Today’s morsel comes from Divine Stories: The Divyavadana Part 1 by Andy Rotman, part of our Classics of Indian Buddhism series.
The Divyavadana is an enormous compendium of Indian Buddhist narratives written in Sanskrit from the early centuries of the Common Era, whose stories have since spread throughout Asia, as both narrative and narrative art, leaving an indelible mark on Buddhist thought and practice. The stories in the collection were frequently used in the education of both monastics and laity in premodern Asia, exerting a powerful influence as moral exempla and legal precedent, and they were considered by many to be the word of the Buddha himself. These stories were likewise canonical in their influence on Buddhist art.
This selection comes from The Miracle Sūtra (Prātihārya-sūtra).
A Summary of The Miracle Sūtra
Prompted by the evil Māra, six heretics challenge the Buddha to a competition of miracles in the city of Śrāvastī. The Buddha accepts the challenge and agrees to meet after seven days. Meanwhile, King Prasenajit’s brother Kāla is falsely accused of consorting with one of the king’s wives, and his hands and feet are cut off. Ānanda restores them by the power of his words. On the seventh day, the Buddha displays a miracle at Śrāvastī that defeats the heretics. After the heretics flee, the Buddha offers teachings to those who have assembled before him.
The Blessed One exercised his power so that the entire world, even young children, could see the multitude of buddhas, without any obstructions, all the way up to the abode of the Akaniṣṭa gods. Such is the Buddha’s innate power and the divine power of deities.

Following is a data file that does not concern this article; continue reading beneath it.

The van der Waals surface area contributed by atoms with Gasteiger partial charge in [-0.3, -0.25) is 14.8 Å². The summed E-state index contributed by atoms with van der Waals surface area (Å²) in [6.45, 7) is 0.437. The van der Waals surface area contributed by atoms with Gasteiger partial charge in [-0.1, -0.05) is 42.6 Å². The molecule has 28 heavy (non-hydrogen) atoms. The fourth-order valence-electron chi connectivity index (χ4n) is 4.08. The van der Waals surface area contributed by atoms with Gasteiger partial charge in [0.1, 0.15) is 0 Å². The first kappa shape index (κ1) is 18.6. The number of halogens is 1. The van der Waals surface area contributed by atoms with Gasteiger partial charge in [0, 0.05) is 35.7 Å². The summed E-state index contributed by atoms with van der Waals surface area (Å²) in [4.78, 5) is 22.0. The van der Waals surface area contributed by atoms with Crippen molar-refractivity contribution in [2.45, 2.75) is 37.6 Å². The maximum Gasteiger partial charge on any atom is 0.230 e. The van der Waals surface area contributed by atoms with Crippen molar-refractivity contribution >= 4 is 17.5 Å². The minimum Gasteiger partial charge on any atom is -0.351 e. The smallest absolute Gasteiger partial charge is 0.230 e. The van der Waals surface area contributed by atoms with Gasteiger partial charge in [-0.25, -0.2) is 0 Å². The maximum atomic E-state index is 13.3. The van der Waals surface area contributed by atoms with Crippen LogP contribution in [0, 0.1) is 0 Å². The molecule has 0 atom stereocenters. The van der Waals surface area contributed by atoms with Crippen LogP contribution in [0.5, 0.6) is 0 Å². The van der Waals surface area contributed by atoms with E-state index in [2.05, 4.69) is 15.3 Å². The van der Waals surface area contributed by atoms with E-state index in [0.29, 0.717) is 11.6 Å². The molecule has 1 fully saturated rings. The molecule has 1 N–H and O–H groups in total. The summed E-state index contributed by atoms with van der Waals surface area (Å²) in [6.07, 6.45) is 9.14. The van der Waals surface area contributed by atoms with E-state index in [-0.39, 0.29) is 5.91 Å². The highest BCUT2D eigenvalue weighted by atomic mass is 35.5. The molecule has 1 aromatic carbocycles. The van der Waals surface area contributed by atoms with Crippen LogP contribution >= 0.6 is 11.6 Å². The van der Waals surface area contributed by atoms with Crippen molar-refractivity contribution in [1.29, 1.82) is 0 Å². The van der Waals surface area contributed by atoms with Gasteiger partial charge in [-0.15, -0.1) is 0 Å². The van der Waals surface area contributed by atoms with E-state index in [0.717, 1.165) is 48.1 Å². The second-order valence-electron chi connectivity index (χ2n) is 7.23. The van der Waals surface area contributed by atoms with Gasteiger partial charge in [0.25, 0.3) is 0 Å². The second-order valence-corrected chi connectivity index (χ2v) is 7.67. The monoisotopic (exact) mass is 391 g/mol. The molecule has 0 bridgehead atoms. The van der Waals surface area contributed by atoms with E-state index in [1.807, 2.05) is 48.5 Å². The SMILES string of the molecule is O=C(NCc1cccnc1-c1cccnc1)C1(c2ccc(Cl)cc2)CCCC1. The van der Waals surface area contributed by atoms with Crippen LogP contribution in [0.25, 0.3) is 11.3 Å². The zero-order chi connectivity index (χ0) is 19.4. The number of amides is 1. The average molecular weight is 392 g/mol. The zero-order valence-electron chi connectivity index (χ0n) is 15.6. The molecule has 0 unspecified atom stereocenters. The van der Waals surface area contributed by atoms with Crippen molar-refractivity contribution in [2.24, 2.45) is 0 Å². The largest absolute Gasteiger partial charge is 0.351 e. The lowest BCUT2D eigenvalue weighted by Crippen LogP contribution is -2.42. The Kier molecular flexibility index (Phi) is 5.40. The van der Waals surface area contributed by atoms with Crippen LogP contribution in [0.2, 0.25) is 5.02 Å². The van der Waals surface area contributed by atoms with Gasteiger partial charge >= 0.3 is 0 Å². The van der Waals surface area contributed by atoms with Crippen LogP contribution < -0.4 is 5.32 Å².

At that moment the Blessed One addressed the monks: “Monks, contemplate the appearance of this array of buddhas, standing in order, one on top of another, for in an instant it will disappear.” And then, in an instant, it disappeared. The Blessed One then withdrew those magical powers that he had activated and sat down in the seat that had been specially prepared for him. At that time, after sitting down, the Blessed One uttered these verses:
The glowworm shines
as long as the sun doesn’t rise,
but as soon as the sun comes up,
he is distressed by the sun’s prowess
and won’t shine on his own.
Likewise the sophists shined
as long as the Tathāgata didn’t arise,
but when the Perfectly Awakened One shined in the world,
the sophists no longer shined,
nor did their disciples.